May 17,

No. 99

AMS Weekly Newsletter
Dedicated to the development of the future stewards of U.S.-China relations
In this week's newsletter we focus on the "One Belt, One Road" summit, Iowa Governor Terry Branstad, and an opening at the Office of the United States Trade Representative.
Weekly Readings

This weekend, President Xi Jinping hosted the "One Belt, One Road" summit in Beijing, drawing prime ministers and senior officials from dozens of countries. The summit was used to showcase new Chinese pledges for infrastructure investment across Asia and Africa. Xi's speech at the summit marks a continuation of the themes of his speech at the World Economic Forum in January. China's aid and investment pledges, however, often have fallen short of their promise.  The "One Belt, One Road" initiative is a complicated mix of politics and economics, and even the United States will feel the effect in concrete ways if Beijing really does follow through.

俗语 in Xi Jinping's Speeches

Jiān rèn bù bá
Meaning: Firm and indomitable (idiom); tenacious and unyielding
Xi Jinping's "one belt, one road (一带一路) " initiative aims to feed China's unprecedented economic growth through the creation of a trading area beginning in its own backyard. In his closing speech at a summit discussing the initiative, Xi harks back to the builders of the original Silk Road, recalling their dogged spirits: 坚韧不拔的进取精神 . Fraught with difficulties so far, establishing a modern-day road will rely on dogged spirits too.
Original: 回首两千多年前,我们的先辈们正是迈着这样的脚步,靠着坚韧不拔的进取精神,开辟出联通亚欧大陆的丝绸之路,强有力地推动了人类文明发展进步。

Video of the Week  

On May 2, Governor Terry Branstad appeared before the Senate Foreign Relations Committee for his confirmation hearing. The Iowa governor is likely to be the next U.S. ambassador to China. Governor Branstad's opening statement and responses to questions provide an opportunity to reflect on U.S. policy objectives and China's realities. To what extent are these compatible? What choices have been made in Beijing on the issues Governor Branstad raises? No one expects  a would-be ambassador to present new policy positions in a confirmation hearing, but his answers to questions offer some of where there might be continuity or change in U.S. policy.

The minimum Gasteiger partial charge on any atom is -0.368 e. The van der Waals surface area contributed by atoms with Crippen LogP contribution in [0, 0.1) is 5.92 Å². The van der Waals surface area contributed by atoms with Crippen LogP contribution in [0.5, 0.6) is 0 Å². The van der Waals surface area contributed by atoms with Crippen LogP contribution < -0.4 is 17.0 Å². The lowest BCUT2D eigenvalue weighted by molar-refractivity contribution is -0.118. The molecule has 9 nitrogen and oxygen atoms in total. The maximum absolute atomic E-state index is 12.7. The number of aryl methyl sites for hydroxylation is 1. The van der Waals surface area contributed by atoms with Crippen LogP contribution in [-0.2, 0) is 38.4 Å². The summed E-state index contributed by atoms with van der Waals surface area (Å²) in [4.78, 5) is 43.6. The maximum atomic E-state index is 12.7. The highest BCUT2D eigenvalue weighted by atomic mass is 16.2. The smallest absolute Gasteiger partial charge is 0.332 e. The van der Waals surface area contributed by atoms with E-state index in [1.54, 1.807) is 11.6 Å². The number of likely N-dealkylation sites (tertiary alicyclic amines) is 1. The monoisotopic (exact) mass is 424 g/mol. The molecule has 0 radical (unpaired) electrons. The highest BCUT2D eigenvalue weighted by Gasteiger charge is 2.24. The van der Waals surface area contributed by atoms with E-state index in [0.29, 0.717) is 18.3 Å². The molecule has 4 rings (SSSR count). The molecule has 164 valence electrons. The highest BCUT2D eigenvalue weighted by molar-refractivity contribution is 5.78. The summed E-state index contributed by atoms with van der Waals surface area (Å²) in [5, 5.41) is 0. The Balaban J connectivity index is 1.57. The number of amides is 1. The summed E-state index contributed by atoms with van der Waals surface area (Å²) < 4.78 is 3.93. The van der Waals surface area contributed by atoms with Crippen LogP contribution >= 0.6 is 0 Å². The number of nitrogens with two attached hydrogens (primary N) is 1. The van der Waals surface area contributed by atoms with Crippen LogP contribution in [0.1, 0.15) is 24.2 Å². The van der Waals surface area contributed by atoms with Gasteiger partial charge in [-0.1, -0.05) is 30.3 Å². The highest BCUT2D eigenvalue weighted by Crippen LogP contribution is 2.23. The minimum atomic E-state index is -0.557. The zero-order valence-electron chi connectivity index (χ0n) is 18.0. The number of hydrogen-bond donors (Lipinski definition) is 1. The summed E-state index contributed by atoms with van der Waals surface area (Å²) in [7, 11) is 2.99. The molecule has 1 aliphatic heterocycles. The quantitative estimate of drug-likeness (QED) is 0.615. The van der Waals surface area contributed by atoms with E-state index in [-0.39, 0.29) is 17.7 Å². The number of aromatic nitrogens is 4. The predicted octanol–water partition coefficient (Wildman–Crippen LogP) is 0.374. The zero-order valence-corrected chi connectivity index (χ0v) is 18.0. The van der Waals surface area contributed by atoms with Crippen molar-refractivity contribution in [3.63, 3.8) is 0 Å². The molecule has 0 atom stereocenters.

United States Trade Representative (USTR) Opening

The Interagency Center on Trade Implementation, Monitoring, and Enforcement (ICTIME) in the Office of the United States Trade Representative (USTR) is seeking to hire Trade Enforcement Analysts focused on China. Analysts will research and analyze a variety of trade information related to China, including laws, regulations, policies, and economic and trade data for trade negotiations and trade enforcement proceedings. The position is being advertised at the GS-9 through GS-13 levels.  
The job announcement is located here: (for current federal employees)
Application criteria:
  • U.S. citizen
  • Professional reading proficiency in Mandarin Chinese and ability to research laws, regulations, and trade policies in Chinese
  • Please review the full list of qualifications and procedures at the link provided above.
The deadline to apply is Wednesday, May 24, 2017.
Support the American Mandarin Society!

If you appreciate the effort we put into organizing Chinese-language policy events, providing robust language and policy resources on our website, and the kind of content you see in this newsletter, please consider supporting us with a tax-deductible contribution--every bit helps!

The American Mandarin Society is a 501(c)(3) non-profit organization.